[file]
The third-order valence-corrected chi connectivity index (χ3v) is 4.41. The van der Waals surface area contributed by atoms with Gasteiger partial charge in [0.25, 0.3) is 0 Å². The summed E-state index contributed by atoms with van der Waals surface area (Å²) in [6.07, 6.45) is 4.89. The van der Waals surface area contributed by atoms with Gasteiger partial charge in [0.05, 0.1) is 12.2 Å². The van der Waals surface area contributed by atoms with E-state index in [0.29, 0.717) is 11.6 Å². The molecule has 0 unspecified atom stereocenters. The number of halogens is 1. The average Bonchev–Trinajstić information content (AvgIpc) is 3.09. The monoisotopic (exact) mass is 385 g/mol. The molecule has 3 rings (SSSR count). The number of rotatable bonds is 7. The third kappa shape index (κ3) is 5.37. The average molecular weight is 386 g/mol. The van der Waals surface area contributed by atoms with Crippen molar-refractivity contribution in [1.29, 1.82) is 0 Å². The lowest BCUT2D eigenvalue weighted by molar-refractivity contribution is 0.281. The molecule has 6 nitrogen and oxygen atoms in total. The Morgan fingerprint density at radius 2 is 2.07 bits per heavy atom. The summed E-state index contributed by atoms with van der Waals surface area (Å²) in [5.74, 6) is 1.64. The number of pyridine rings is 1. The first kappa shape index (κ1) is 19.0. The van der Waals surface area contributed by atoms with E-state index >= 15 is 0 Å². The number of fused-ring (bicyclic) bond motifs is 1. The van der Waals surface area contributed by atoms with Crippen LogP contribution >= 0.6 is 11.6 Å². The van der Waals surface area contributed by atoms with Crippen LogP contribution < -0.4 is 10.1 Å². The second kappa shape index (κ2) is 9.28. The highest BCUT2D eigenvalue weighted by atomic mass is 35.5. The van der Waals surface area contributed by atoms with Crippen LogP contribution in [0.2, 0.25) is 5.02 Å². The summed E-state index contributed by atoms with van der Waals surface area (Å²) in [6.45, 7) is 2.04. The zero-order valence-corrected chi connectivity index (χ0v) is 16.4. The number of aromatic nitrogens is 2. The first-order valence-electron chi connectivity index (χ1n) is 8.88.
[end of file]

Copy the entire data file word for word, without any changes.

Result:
The third-order valence-corrected chi connectivity index (χ3v) is 4.41. The van der Waals surface area contributed by atoms with Gasteiger partial charge in [0.25, 0.3) is 0 Å². The summed E-state index contributed by atoms with van der Waals surface area (Å²) in [6.07, 6.45) is 4.89. The van der Waals surface area contributed by atoms with Gasteiger partial charge in [0.05, 0.1) is 12.2 Å². The van der Waals surface area contributed by atoms with E-state index in [0.29, 0.717) is 11.6 Å². The molecule has 0 unspecified atom stereocenters. The number of halogens is 1. The average Bonchev–Trinajstić information content (AvgIpc) is 3.09. The monoisotopic (exact) mass is 385 g/mol. The molecule has 3 rings (SSSR count). The number of rotatable bonds is 7. The third kappa shape index (κ3) is 5.37. The average molecular weight is 386 g/mol. The van der Waals surface area contributed by atoms with Crippen molar-refractivity contribution in [1.29, 1.82) is 0 Å². The lowest BCUT2D eigenvalue weighted by molar-refractivity contribution is 0.281. The molecule has 6 nitrogen and oxygen atoms in total. The Morgan fingerprint density at radius 2 is 2.07 bits per heavy atom. The summed E-state index contributed by atoms with van der Waals surface area (Å²) in [5.74, 6) is 1.64. The number of pyridine rings is 1. The first kappa shape index (κ1) is 19.0. The van der Waals surface area contributed by atoms with E-state index >= 15 is 0 Å². The number of fused-ring (bicyclic) bond motifs is 1. The van der Waals surface area contributed by atoms with Crippen LogP contribution >= 0.6 is 11.6 Å². The van der Waals surface area contributed by atoms with Crippen LogP contribution < -0.4 is 10.1 Å². The second kappa shape index (κ2) is 9.28. The highest BCUT2D eigenvalue weighted by atomic mass is 35.5. The van der Waals surface area contributed by atoms with Crippen LogP contribution in [0.2, 0.25) is 5.02 Å². The summed E-state index contributed by atoms with van der Waals surface area (Å²) in [6.45, 7) is 2.04. The zero-order valence-corrected chi connectivity index (χ0v) is 16.4. The number of aromatic nitrogens is 2. The first-order valence-electron chi connectivity index (χ1n) is 8.88.